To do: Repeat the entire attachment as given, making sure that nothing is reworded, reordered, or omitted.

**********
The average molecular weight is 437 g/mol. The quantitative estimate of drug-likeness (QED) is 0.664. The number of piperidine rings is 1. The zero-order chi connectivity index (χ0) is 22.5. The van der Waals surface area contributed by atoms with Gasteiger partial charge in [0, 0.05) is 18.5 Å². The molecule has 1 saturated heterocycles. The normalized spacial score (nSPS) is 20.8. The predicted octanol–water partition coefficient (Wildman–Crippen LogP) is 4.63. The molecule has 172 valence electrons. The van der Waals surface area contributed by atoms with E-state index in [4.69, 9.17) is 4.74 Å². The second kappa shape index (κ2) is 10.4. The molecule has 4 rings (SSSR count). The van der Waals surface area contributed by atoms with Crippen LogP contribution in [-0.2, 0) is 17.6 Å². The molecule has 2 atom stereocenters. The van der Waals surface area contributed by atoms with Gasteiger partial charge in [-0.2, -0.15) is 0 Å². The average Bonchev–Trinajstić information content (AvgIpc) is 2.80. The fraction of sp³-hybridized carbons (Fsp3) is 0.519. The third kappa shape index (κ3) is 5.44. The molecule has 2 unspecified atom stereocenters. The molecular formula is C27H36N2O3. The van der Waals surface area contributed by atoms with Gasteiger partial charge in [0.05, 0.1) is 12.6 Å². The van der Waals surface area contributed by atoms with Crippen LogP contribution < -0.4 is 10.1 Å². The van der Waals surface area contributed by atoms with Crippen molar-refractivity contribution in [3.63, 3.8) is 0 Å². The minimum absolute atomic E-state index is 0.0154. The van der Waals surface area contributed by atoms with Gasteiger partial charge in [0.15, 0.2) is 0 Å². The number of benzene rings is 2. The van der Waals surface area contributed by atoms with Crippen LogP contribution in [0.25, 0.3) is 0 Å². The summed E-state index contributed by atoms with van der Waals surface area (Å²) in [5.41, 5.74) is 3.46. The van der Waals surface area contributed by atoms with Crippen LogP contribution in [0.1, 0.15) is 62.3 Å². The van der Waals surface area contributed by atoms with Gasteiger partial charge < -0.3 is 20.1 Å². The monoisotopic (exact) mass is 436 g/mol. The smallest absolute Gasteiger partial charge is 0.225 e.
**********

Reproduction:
The average molecular weight is 437 g/mol. The quantitative estimate of drug-likeness (QED) is 0.664. The number of piperidine rings is 1. The zero-order chi connectivity index (χ0) is 22.5. The van der Waals surface area contributed by atoms with Gasteiger partial charge in [0, 0.05) is 18.5 Å². The molecule has 1 saturated heterocycles. The normalized spacial score (nSPS) is 20.8. The predicted octanol–water partition coefficient (Wildman–Crippen LogP) is 4.63. The molecule has 172 valence electrons. The van der Waals surface area contributed by atoms with E-state index in [4.69, 9.17) is 4.74 Å². The second kappa shape index (κ2) is 10.4. The molecule has 4 rings (SSSR count). The van der Waals surface area contributed by atoms with Crippen LogP contribution in [-0.2, 0) is 17.6 Å². The molecule has 2 atom stereocenters. The van der Waals surface area contributed by atoms with Gasteiger partial charge in [-0.2, -0.15) is 0 Å². The average Bonchev–Trinajstić information content (AvgIpc) is 2.80. The fraction of sp³-hybridized carbons (Fsp3) is 0.519. The third kappa shape index (κ3) is 5.44. The molecule has 2 unspecified atom stereocenters. The molecular formula is C27H36N2O3. The van der Waals surface area contributed by atoms with Gasteiger partial charge in [0.05, 0.1) is 12.6 Å². The van der Waals surface area contributed by atoms with Crippen LogP contribution < -0.4 is 10.1 Å². The van der Waals surface area contributed by atoms with Crippen molar-refractivity contribution in [3.63, 3.8) is 0 Å². The minimum absolute atomic E-state index is 0.0154. The van der Waals surface area contributed by atoms with Gasteiger partial charge in [0.15, 0.2) is 0 Å². The number of benzene rings is 2. The van der Waals surface area contributed by atoms with Crippen LogP contribution in [0.25, 0.3) is 0 Å². The summed E-state index contributed by atoms with van der Waals surface area (Å²) in [5.41, 5.74) is 3.46. The van der Waals surface area contributed by atoms with Crippen LogP contribution in [0.1, 0.15) is 62.3 Å². The van der Waals surface area contributed by atoms with Gasteiger partial charge < -0.3 is 20.1 Å². The monoisotopic (exact) mass is 436 g/mol. The smallest absolute Gasteiger partial charge is 0.225 e.